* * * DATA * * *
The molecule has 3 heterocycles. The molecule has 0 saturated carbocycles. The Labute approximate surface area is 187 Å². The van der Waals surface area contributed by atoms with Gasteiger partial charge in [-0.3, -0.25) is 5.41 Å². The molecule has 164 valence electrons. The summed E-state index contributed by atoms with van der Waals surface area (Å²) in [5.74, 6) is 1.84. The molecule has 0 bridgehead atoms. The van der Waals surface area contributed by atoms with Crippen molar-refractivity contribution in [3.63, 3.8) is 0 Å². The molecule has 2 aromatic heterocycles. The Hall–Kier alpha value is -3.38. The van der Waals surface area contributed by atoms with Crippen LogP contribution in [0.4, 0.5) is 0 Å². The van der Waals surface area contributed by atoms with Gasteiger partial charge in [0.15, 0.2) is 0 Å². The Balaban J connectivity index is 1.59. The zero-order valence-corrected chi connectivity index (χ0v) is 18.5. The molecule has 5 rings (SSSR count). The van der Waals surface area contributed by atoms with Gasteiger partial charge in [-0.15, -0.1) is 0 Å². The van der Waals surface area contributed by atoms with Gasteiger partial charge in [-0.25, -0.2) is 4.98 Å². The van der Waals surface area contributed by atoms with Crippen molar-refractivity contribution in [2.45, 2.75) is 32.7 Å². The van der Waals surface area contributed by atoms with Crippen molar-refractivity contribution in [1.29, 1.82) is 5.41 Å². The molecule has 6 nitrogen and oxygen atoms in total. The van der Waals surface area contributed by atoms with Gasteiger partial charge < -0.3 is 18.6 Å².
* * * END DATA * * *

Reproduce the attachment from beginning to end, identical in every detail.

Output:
The molecule has 3 heterocycles. The molecule has 0 saturated carbocycles. The Labute approximate surface area is 187 Å². The van der Waals surface area contributed by atoms with Gasteiger partial charge in [-0.3, -0.25) is 5.41 Å². The molecule has 164 valence electrons. The summed E-state index contributed by atoms with van der Waals surface area (Å²) in [5.74, 6) is 1.84. The molecule has 0 bridgehead atoms. The van der Waals surface area contributed by atoms with Crippen molar-refractivity contribution in [3.63, 3.8) is 0 Å². The molecule has 2 aromatic heterocycles. The Hall–Kier alpha value is -3.38. The van der Waals surface area contributed by atoms with Crippen LogP contribution in [0.4, 0.5) is 0 Å². The van der Waals surface area contributed by atoms with Gasteiger partial charge in [0.15, 0.2) is 0 Å². The Balaban J connectivity index is 1.59. The zero-order valence-corrected chi connectivity index (χ0v) is 18.5. The molecule has 5 rings (SSSR count). The van der Waals surface area contributed by atoms with Gasteiger partial charge in [-0.15, -0.1) is 0 Å². The van der Waals surface area contributed by atoms with Gasteiger partial charge in [-0.25, -0.2) is 4.98 Å². The van der Waals surface area contributed by atoms with Crippen molar-refractivity contribution in [2.45, 2.75) is 32.7 Å². The van der Waals surface area contributed by atoms with Crippen molar-refractivity contribution in [1.29, 1.82) is 5.41 Å². The molecule has 6 nitrogen and oxygen atoms in total. The van der Waals surface area contributed by atoms with Gasteiger partial charge < -0.3 is 18.6 Å².